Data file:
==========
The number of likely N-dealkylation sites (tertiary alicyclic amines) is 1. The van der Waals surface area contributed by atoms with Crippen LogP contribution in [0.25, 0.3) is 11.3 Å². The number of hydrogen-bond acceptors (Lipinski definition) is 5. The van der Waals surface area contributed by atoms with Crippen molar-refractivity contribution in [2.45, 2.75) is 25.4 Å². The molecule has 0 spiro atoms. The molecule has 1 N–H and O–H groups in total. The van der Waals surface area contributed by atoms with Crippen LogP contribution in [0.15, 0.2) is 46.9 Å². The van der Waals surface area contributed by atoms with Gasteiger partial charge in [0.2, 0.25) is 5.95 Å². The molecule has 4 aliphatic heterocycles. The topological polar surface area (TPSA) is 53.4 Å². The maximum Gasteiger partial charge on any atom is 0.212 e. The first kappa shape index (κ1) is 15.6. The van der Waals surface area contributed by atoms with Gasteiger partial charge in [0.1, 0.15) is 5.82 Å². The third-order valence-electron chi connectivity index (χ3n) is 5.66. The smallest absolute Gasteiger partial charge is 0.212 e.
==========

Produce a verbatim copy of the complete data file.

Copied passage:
The number of likely N-dealkylation sites (tertiary alicyclic amines) is 1. The van der Waals surface area contributed by atoms with Crippen LogP contribution in [0.25, 0.3) is 11.3 Å². The number of hydrogen-bond acceptors (Lipinski definition) is 5. The van der Waals surface area contributed by atoms with Crippen molar-refractivity contribution in [2.45, 2.75) is 25.4 Å². The molecule has 0 spiro atoms. The molecule has 1 N–H and O–H groups in total. The van der Waals surface area contributed by atoms with Crippen LogP contribution in [0.15, 0.2) is 46.9 Å². The van der Waals surface area contributed by atoms with Gasteiger partial charge in [0.2, 0.25) is 5.95 Å². The molecule has 4 aliphatic heterocycles. The topological polar surface area (TPSA) is 53.4 Å². The maximum Gasteiger partial charge on any atom is 0.212 e. The first kappa shape index (κ1) is 15.6. The van der Waals surface area contributed by atoms with Gasteiger partial charge in [0.1, 0.15) is 5.82 Å². The third-order valence-electron chi connectivity index (χ3n) is 5.66. The smallest absolute Gasteiger partial charge is 0.212 e.